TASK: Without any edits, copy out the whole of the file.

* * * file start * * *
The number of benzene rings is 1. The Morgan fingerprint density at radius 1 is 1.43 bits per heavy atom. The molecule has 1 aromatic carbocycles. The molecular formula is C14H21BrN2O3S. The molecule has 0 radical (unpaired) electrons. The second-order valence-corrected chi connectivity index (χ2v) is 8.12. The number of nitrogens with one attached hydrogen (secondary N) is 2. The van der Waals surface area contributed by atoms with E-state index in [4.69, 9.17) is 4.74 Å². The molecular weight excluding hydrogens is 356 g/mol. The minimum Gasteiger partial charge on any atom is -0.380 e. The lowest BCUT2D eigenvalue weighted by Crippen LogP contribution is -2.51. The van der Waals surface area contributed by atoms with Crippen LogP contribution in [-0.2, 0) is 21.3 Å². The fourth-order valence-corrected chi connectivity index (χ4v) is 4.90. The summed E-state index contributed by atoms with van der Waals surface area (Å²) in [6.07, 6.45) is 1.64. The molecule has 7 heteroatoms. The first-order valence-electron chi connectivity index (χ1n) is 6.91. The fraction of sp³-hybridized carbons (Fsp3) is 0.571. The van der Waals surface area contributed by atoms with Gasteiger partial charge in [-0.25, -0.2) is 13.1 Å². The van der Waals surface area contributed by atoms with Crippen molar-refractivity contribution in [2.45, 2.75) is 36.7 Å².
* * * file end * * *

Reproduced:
The number of benzene rings is 1. The Morgan fingerprint density at radius 1 is 1.43 bits per heavy atom. The molecule has 1 aromatic carbocycles. The molecular formula is C14H21BrN2O3S. The molecule has 0 radical (unpaired) electrons. The second-order valence-corrected chi connectivity index (χ2v) is 8.12. The number of nitrogens with one attached hydrogen (secondary N) is 2. The van der Waals surface area contributed by atoms with E-state index in [4.69, 9.17) is 4.74 Å². The molecular weight excluding hydrogens is 356 g/mol. The minimum Gasteiger partial charge on any atom is -0.380 e. The lowest BCUT2D eigenvalue weighted by Crippen LogP contribution is -2.51. The van der Waals surface area contributed by atoms with Crippen LogP contribution in [-0.2, 0) is 21.3 Å². The fourth-order valence-corrected chi connectivity index (χ4v) is 4.90. The summed E-state index contributed by atoms with van der Waals surface area (Å²) in [6.07, 6.45) is 1.64. The molecule has 7 heteroatoms. The first-order valence-electron chi connectivity index (χ1n) is 6.91. The fraction of sp³-hybridized carbons (Fsp3) is 0.571. The van der Waals surface area contributed by atoms with Gasteiger partial charge in [-0.25, -0.2) is 13.1 Å². The van der Waals surface area contributed by atoms with Crippen molar-refractivity contribution in [2.45, 2.75) is 36.7 Å².